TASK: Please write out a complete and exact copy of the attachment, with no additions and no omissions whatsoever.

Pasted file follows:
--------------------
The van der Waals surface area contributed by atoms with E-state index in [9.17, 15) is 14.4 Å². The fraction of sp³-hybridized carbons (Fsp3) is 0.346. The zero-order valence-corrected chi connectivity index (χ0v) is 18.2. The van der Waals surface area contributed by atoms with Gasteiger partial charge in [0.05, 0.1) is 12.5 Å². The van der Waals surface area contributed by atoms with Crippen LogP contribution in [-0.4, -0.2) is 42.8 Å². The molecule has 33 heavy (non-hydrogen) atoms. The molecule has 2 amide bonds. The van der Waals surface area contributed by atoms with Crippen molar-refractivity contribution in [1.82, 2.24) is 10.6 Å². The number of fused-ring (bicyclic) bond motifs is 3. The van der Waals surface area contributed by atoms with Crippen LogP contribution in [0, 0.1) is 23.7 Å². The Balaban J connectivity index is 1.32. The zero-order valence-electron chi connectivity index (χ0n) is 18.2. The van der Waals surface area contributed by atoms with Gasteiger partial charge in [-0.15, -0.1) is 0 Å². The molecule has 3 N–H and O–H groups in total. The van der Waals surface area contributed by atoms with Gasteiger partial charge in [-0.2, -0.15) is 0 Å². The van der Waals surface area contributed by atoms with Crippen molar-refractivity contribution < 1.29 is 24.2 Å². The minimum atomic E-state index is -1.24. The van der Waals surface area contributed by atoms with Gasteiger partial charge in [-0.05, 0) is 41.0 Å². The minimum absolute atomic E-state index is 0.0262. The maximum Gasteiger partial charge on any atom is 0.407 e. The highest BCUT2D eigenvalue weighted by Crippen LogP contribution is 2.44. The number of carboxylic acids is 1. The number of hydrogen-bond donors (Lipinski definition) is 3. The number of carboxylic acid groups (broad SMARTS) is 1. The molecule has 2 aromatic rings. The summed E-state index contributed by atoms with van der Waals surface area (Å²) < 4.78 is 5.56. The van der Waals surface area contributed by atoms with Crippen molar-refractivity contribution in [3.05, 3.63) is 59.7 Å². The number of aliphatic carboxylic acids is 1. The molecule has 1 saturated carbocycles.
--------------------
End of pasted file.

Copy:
The van der Waals surface area contributed by atoms with E-state index in [9.17, 15) is 14.4 Å². The fraction of sp³-hybridized carbons (Fsp3) is 0.346. The zero-order valence-corrected chi connectivity index (χ0v) is 18.2. The van der Waals surface area contributed by atoms with Gasteiger partial charge in [0.05, 0.1) is 12.5 Å². The van der Waals surface area contributed by atoms with Crippen LogP contribution in [-0.4, -0.2) is 42.8 Å². The molecule has 33 heavy (non-hydrogen) atoms. The molecule has 2 amide bonds. The van der Waals surface area contributed by atoms with Crippen molar-refractivity contribution in [1.82, 2.24) is 10.6 Å². The number of fused-ring (bicyclic) bond motifs is 3. The van der Waals surface area contributed by atoms with Crippen LogP contribution in [0, 0.1) is 23.7 Å². The Balaban J connectivity index is 1.32. The zero-order valence-electron chi connectivity index (χ0n) is 18.2. The van der Waals surface area contributed by atoms with Gasteiger partial charge in [-0.15, -0.1) is 0 Å². The molecule has 3 N–H and O–H groups in total. The van der Waals surface area contributed by atoms with Gasteiger partial charge in [-0.2, -0.15) is 0 Å². The van der Waals surface area contributed by atoms with Crippen molar-refractivity contribution < 1.29 is 24.2 Å². The minimum atomic E-state index is -1.24. The van der Waals surface area contributed by atoms with Gasteiger partial charge in [-0.05, 0) is 41.0 Å². The minimum absolute atomic E-state index is 0.0262. The maximum Gasteiger partial charge on any atom is 0.407 e. The highest BCUT2D eigenvalue weighted by Crippen LogP contribution is 2.44. The number of carboxylic acids is 1. The number of hydrogen-bond donors (Lipinski definition) is 3. The number of carboxylic acid groups (broad SMARTS) is 1. The molecule has 2 aromatic rings. The summed E-state index contributed by atoms with van der Waals surface area (Å²) < 4.78 is 5.56. The van der Waals surface area contributed by atoms with Crippen molar-refractivity contribution in [3.05, 3.63) is 59.7 Å². The number of aliphatic carboxylic acids is 1. The molecule has 1 saturated carbocycles.